The role of testosterone on the development of hypertension is controversial, especially in women with polycystic ovary syndrome (PCOS) who have higher prevalence of obesity and insulin resistance than women without PCOS. Little is known about the association between serum testosterone level and blood pressure in young women with PCOS. In the 151 young Taiwanese women with PCOS enrolled in this cross-sectional study, we measured the body mass index, waist circumference, blood pressure, fasting glucose, fasting insulin, lipid profile, and hormone profiles. The free androgen index, total testosterone, and sex hormone-binding globulin, but not the level of dehydroepiandrosterone sulfate, significantly correlated with both systolic blood pressure (SBP) and diastolic blood pressure (DBP). In multiple linear regression models adjusted for age, body mass index, and other anthropometric, metabolic, and hormonal variables, the level of serum free androgen index or total testosterone, but not the sex hormone-binding globulin, were independently related to SBP and DBP. The age- and body mass index-adjusted least-square mean of serum-free androgen index levels were significantly different between the highest quartile and other quartiles of the SBP and DBP levels. The high bioavailable testosterone levels (free androgen index: >or=19%) in women with PCOS increased the risk of elevated blood pressure (SBP >or=130 mm Hg and/or DBP >or=85 mm Hg) with an odds ratio of 3.817 (P=0.029; 95% CI: 1.14 to 12.74) after adjustment for age, anthropometric measures, and metabolic profiles. Our results suggest that the characteristic hyperandrogenemia in young women with PCOS was associated with an elevated SBP and DBP independent of age, insulin resistance, obesity, or dyslipidemia.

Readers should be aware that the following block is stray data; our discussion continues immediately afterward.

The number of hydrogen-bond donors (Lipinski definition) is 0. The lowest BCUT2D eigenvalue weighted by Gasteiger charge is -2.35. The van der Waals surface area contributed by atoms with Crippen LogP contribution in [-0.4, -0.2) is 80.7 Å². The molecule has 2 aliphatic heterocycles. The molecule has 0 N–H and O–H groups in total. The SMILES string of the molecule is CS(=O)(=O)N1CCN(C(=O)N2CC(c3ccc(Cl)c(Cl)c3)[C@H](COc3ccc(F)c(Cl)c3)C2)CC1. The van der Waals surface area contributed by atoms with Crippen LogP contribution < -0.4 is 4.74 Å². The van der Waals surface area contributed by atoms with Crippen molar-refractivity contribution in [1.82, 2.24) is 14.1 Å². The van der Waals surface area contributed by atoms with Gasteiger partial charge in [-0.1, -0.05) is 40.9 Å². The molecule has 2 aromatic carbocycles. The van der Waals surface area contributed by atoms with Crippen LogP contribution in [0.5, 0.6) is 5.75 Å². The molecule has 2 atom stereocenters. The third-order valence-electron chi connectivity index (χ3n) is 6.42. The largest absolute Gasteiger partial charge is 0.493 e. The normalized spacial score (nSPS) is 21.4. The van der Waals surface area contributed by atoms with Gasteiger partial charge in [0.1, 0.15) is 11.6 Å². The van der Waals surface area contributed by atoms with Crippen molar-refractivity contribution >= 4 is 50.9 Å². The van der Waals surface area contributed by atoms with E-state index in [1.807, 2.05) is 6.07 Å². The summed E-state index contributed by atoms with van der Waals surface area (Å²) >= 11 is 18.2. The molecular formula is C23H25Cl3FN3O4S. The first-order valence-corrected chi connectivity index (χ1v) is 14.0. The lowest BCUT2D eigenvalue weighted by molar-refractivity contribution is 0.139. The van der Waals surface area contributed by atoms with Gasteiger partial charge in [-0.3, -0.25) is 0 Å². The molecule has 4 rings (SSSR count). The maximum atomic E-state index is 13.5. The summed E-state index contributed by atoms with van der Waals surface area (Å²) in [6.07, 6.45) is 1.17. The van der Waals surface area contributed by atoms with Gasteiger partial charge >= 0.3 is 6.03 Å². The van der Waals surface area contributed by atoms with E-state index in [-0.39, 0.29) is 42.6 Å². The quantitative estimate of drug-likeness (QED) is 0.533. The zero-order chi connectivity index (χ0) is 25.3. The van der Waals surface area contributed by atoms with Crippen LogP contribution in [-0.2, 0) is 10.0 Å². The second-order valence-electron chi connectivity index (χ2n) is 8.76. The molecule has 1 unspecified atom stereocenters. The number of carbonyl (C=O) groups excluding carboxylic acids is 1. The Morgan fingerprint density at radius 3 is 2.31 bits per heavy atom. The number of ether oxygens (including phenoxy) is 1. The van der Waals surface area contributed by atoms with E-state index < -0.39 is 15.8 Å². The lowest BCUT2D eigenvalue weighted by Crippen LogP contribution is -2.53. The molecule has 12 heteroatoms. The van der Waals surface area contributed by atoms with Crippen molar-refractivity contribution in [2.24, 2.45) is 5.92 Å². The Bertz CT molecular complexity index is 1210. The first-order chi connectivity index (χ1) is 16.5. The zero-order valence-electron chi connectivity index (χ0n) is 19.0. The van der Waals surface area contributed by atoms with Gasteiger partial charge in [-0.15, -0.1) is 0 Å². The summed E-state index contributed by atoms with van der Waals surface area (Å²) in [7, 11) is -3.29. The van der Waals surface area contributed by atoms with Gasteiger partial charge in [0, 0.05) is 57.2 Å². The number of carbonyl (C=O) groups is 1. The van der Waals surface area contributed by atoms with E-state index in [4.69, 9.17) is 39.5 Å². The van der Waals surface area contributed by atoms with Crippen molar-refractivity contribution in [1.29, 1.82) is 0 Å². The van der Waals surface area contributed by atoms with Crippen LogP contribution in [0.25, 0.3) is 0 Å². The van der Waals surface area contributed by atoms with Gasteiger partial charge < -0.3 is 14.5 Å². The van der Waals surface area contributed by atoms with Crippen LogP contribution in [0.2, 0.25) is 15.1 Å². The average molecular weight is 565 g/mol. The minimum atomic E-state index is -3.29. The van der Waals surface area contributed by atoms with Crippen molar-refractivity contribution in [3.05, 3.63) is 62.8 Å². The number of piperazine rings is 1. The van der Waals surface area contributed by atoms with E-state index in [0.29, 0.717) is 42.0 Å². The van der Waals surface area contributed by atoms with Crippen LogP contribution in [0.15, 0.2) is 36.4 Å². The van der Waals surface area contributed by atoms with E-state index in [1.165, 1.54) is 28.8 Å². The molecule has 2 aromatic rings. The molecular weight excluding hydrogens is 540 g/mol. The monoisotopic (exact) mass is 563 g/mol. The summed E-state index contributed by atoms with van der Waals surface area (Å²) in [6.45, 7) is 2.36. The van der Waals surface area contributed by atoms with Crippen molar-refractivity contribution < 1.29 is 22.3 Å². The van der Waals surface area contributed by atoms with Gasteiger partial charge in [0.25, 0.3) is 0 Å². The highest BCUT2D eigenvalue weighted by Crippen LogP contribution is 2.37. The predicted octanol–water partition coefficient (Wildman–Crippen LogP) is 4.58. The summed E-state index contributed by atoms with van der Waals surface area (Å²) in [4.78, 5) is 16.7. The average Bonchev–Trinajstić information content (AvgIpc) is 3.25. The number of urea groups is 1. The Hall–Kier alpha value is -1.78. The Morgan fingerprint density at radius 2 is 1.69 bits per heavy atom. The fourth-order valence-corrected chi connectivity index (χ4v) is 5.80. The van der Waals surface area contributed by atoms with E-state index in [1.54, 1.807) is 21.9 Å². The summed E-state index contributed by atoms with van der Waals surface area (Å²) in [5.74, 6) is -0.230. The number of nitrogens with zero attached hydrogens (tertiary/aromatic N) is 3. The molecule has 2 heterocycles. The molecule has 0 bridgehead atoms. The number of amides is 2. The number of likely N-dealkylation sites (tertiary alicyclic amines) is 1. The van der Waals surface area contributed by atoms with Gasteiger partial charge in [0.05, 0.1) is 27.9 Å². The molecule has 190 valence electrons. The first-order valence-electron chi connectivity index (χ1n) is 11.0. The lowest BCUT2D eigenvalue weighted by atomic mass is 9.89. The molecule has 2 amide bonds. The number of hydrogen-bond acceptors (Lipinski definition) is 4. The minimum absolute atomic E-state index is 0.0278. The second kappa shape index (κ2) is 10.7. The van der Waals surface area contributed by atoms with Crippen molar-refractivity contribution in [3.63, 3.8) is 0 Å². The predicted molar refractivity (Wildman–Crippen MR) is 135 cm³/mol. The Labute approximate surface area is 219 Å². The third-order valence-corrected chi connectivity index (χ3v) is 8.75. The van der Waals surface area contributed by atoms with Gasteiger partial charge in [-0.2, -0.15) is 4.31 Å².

PMID: 17389259 [PubMed - indexed for MEDLINE]